Gov. Mark Dayton indicates his preferred podium size. (
by Tony Petrangelo
May 24, 2013, 11:00 AM

Mark Dayton slides

On Wednesday I titled my post about the Senate portion of PPP’s Minnesota poll “Al Franken holds steady” because Al Franken’s polling numbers haven’t changed in a long time.

This post is titled differently, if you haven’t already noticed, and the difference in the titles implies that Mark Dayton has not been fairing as well as Al Franken over the last four months.


PPP (5/23, 1/23 in parenthesis):

Do you approve or disapprove of Governor Mark Dayton’s job performance?
Approve 49 (53)
Disapprove 47 (39)
Not sure 4 (8)
(MoE: ±3.7%)

Mark Dayton actually went from better overall numbers than Al Franken in January (+14 to +11), to almost even approvals now. What a difference a legislative session can make!

Despite the hit his job approval numbers have taken though, Dayton is still polling over 50% against every GOPer that PPP put him up against.

PPP (5/23, 1/23 in parenthesis):

Mark Dayton (D-inc) 52 (53)
Jeff Johnson (R) 34 (29)
Undecided 14 (18)

Mark Dayton (D-inc) 53 (52)
Kurt Zellers (R) 35 (29)
Undecided 13 (19)

Mark Dayton (D-inc) 51 (52)
Julie Rosen (R) 34 (27)
Undecided 13 (21)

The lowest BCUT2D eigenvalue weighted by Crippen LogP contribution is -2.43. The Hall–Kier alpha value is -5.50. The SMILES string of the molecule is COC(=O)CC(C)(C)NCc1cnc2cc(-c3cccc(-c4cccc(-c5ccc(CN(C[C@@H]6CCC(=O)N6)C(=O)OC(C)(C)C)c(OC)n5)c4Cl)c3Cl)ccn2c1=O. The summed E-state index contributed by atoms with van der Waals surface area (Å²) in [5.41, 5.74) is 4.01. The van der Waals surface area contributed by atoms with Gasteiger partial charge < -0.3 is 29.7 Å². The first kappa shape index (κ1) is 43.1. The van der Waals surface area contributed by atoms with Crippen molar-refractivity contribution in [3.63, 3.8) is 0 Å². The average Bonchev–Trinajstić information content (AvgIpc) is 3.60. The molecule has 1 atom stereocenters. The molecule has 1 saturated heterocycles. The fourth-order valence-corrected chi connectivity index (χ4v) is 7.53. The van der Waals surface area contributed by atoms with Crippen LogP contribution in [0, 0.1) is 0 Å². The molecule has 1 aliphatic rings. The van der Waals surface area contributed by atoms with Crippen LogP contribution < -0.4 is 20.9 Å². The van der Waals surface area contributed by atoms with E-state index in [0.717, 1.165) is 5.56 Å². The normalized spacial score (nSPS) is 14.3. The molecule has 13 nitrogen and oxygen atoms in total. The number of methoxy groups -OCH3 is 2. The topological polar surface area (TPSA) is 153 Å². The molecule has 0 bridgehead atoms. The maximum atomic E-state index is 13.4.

Mark Dayton (D-inc) 51
Kurt Daudt (R) 39
Undecided 10

Mark Dayton (D-inc) 52
Tom Emmer (R) 39
Undecided 9

Mark Dayton (D-inc) 51
David Hann (R) 36
Undecided 13

Mark Dayton (D-inc) 52
Scott Honour (R) 34
Undecided 15

Mark Dayton (D-inc) 51
Dave Thompson (R) 35
Undecided 13
(MoE: ±3.7%)

If you look at the head-to-heads that were also tested in January, you can see the Republican candidates are all up by 5 points or more. But this gain is not at the expense of Mark Dayton’s topline number, which holds steady at just over 50%.

Looking at the cross-tabs, this seems to be a function of Republican respondents coming off the fence in favor of the Republican candidate, which is not surprising. Here’s a breakdown of the undecided vote in the three head-to-heads that were tested both in January and now (DFLers/GOPers/Indies):

Match-up January May
Dayton/Johnson 6/20/31 3/16/24
Dayton/Zellers 6/21/32 3/13/23
Dayton/Rosen 7/26/33 4/17/25
Average 6/22/32 3/15/24
change -3/-7/-8

The majority of Democrats have already made up their minds, consequently their numbers didn’t move much. Undecided Republicans in these match-ups though decreased by eight points. This explains why Dayton’s toplines didn’t change while his opponents gained ground.

This is a really good glass half empty, glass half full poll. I say that because if you are trying to make the case that everything is going good for Mark Dayton you can simply point to the horse-race questions and see that he’s doing just fine.

If however, you were trying to make the case that Mark Dayton is in big trouble in the 2014 election, you can point to his precipitous drop in job approval over that past four months and see that he’s in big trouble.

The reality is probably somewhere in the middle. Clearly, a decline in job approvals like Dayton has seen is not a good thing. At the same time, consistently hitting 50%+ in head to heads, even against relative unknown’s, indicates some durability.

I’ll be interested to see where his job approvals settle in after the summer is over and the legislative session is more firmly in the rear-view mirror.

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